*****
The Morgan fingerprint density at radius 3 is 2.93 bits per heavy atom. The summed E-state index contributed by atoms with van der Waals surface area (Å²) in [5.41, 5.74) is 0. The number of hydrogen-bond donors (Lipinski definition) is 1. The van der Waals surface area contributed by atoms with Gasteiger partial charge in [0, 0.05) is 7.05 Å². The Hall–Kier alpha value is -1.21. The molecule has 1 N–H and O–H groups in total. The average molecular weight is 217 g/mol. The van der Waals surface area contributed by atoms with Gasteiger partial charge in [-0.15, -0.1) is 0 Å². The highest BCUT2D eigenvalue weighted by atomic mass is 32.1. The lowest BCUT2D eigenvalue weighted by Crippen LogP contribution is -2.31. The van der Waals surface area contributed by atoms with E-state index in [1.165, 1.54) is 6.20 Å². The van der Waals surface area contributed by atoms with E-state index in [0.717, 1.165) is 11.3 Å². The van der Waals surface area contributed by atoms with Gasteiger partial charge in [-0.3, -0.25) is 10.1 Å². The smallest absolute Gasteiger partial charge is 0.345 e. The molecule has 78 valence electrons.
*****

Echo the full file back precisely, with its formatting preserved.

The Morgan fingerprint density at radius 3 is 2.93 bits per heavy atom. The summed E-state index contributed by atoms with van der Waals surface area (Å²) in [5.41, 5.74) is 0. The number of hydrogen-bond donors (Lipinski definition) is 1. The van der Waals surface area contributed by atoms with Gasteiger partial charge in [0, 0.05) is 7.05 Å². The Hall–Kier alpha value is -1.21. The molecule has 1 N–H and O–H groups in total. The average molecular weight is 217 g/mol. The van der Waals surface area contributed by atoms with Gasteiger partial charge in [-0.15, -0.1) is 0 Å². The highest BCUT2D eigenvalue weighted by atomic mass is 32.1. The lowest BCUT2D eigenvalue weighted by Crippen LogP contribution is -2.31. The van der Waals surface area contributed by atoms with E-state index in [1.165, 1.54) is 6.20 Å². The van der Waals surface area contributed by atoms with E-state index in [0.717, 1.165) is 11.3 Å². The van der Waals surface area contributed by atoms with Gasteiger partial charge in [-0.3, -0.25) is 10.1 Å². The smallest absolute Gasteiger partial charge is 0.345 e. The molecule has 78 valence electrons.